In a consent decree adopted yesterday by the Federal Communications Commission, two telecommunications carriers — TerraCom, Inc., and YourTel America, Inc. — agreed to pay a $3.5 million civil penalty and adhere to a three-year compliance program to settle allegations that the carriers violated the federal Communications Act by failing to adequately protect “proprietary information” the carriers collected from consumers applying for federally subsidized phone service under the Lifeline program. The consent decree reiterates the FCC’s interpretation of Sections 201 and 222 of the federal Communications Act — first articulated in a October 2014 decision proposing to fine TerraCom and YourTel $10 million — broadening telecommunications carriers’ privacy and data security obligations. The consent decree also settles allegations that YourTel failed to de-enroll certain subscribers after being instructed to do so by the Universal Service Administrative Company, which administers Lifeline.
In its earlier Notice of Apparent Liability (NAL) (the October 2014 decision), the FCC found that information collected by TerraCom and YourTel from about 305,000 customers was stored on publicly accessible Internet servers between September 2012 and April 2013. The information, which was used to verify whether the customers were eligible for subsidies under the Lifeline program, included Social Security numbers, names, addresses, and driver’s license numbers. In that NAL, the FCC held for the first time that Section 222 of the Communications Act — which previously was understood to protect only “Customer Proprietary Network Information” — also protects a broader range of data (what the FCC referred to as mere “proprietary” information). In addition, the FCC alleged that TerraCom and YourTel had violated Section 201(b) of the Communications Act, which prohibits telecommunications carriers from engaging in “unjust and unreasonable” practices, by failing to adequately protect customer data.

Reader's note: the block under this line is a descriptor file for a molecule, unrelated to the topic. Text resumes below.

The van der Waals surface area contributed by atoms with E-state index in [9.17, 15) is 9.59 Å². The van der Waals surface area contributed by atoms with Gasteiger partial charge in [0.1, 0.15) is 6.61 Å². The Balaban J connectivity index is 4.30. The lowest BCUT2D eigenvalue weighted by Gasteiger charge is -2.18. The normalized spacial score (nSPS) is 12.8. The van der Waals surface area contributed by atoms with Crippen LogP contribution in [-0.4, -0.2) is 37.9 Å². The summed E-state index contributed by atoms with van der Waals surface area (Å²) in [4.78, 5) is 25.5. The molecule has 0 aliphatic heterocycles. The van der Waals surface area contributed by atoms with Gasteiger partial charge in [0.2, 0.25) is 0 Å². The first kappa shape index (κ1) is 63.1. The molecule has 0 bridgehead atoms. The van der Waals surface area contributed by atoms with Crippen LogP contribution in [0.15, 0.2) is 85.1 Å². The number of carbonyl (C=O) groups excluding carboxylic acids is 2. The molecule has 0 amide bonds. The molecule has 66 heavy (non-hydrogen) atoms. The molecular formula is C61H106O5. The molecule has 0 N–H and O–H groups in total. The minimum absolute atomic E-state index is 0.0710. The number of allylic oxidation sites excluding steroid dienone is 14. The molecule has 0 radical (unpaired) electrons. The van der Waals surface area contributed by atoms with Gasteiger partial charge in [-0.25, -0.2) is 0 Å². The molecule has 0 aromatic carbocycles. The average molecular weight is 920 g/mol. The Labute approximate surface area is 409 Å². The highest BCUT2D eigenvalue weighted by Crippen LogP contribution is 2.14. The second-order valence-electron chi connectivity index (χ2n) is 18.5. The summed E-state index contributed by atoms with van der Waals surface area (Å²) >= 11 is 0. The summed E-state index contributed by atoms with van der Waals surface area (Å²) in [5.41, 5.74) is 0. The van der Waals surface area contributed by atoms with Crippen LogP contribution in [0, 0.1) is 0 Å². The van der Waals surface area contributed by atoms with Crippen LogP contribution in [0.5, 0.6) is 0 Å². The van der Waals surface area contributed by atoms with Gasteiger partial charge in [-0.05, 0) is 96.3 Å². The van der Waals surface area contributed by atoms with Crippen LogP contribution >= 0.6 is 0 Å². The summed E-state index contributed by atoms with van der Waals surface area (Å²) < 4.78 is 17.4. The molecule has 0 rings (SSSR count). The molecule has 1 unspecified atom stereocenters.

Those interpretations, which were subject to considerable criticism by industry, have implications not only for traditional telecommunications carriers but also now for broadband Internet service providers, who became subject to Sections 201 and 222 when the FCC’s Open Internet Order — and its reclassification of those providers as “telecommunications carriers” — went into effect on June 12, 2015.
The FCC reiterated its interpretation of Sections 201(b) and 222 in yesterday’s consent decree, and solely for purposes of the settlement TerraCom and YourTel admitted that their actions had violated those provisions. The consent decree also is notable because it is unusual for the FCC to reach a settlement with an alleged violator after the agency has already released an NAL. Such settlements more typically are reached before an NAL is issued.
In a separately released statement, Commissioner Michael O’Rielly said the consent decree “highlights the problem of making policy through enforcement actions.”
“I am certain that attempts will be made to cite the Consent Decree as precedent for an entire industry,” O’Rielly wrote, “even though it was the product of company-specific negotiations” and “[o]ther interested parties had no opportunity to comment at any point in time on the substance of the Commission’s claims or legal theories.”